A while ago (was it last year?), I also watched Jamie Oliver’s Food Revolution (I’m guessing a lot of you did, too?), and saw him explain to children where chicken nuggets come from. And of course I’ve seen this image (click at your own risk and don’t say I didn’t warn you) floating around the Internet and people’s Facebook profiles. I know where commercial chicken fingers or tenders come from; you probably do, too.

But like with everything else we already know is bad for us, chicken fingers have one small thing going for them, and sometimes that’s all it takes to win us over: they taste good. So what are you supposed to do?

Enter homemade, boneless, skinless, marinated, covered-with-homemade-breadcrumbs and then baked chicken tenders.

homemade chicken fingers

I have to say, I love remaking something with good ingredients, taking a fast-food idea and redeeming it with whole foods, whether it’s a chicken panko recipe or french fries. It’s like recovering a chair you got from a garage sale, not that I’ve ever done that, or like renovating a living room, not that I’ve ever done that either. I imagine those things to be all that this is: encouraging, exciting, empowering.

Not only is this homemade version of chicken fingers better for you—not to mention you know which part of the chicken it comes from—but it’s also delicious: crispy and flavorful, perfect for dipping in honey just like we used to. I made mine with a side of roasted sweet potato circles (just wash the sweet potatoes, slice them into rounds or half circles, bake with coconut oil for about an hour). Whether you care about the health benefits or not, these are chicken fingers you can feel good about eating—and while eating, and I think that’s pretty great.

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Birthday Giveaway Three (or, how far we’ve come)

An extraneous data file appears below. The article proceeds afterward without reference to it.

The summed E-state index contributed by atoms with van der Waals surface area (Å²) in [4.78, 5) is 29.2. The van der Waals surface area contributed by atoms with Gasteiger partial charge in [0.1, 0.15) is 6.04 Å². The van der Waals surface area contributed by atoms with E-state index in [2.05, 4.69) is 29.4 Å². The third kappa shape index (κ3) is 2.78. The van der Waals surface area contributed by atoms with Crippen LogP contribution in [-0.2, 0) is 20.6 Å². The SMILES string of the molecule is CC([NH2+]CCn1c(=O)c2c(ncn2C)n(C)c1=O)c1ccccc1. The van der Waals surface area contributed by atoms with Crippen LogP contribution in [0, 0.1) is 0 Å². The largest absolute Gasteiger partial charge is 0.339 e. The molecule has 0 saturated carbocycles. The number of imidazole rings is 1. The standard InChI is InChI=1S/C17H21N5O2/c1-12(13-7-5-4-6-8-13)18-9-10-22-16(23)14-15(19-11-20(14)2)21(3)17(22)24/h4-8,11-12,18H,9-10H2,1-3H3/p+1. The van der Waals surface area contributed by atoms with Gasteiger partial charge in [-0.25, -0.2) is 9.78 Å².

It’s pretty easy to see things I’ve inherited. I have my dad’s olive skin, my mom’s round face, the bump on my nose found in both sides of my gene pool. I like good conversation, working in the garden, making a big meal to eat with people I love. And, sometimes, when I laugh very hard or hear myself telling a story like it’s a routine, I think how my grandma used to do those things.

homemade granola

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here’s to the new (maple blueberry coffee cake)

blueberry coffee cake

As this week marks many lasts of 2009, my kitchen and I are marking a first, one I hope to continue into the new year, and it’s as simple as a new ingredient: whole wheat pastry flour, a fresh player in our cooking arsenal.

Do you already know whole wheat pastry flour? Very fine in texture, whole wheat pastry flour comes from a whole white wheat made with softer berries than the kind used for regular whole wheat flour. It’s very fine in texture, high in starch and low in protein, with lower gluten than what’s in white flour. It’s particularly good for using in crumbly baked goods as it yields results similar to those made with regular white flour, though admittedly not as light and airy, and it’s more nutritious. You can substitute it one-to-one for all-purpose flour in cakes, pies, muffins and some cookies.

Working from the recipe for Huckleberry Maple Coffee Cake at 101 Cookbooks, I christened my new-found flour last weekend in a sparkling blueberry coffee cake, the kind that is dense, with sweet crumbles all over the top and chock full of dark blue berries that stain all the dough they touch, creating bursts of almost-purple throughout.

blueberry maple coffee cake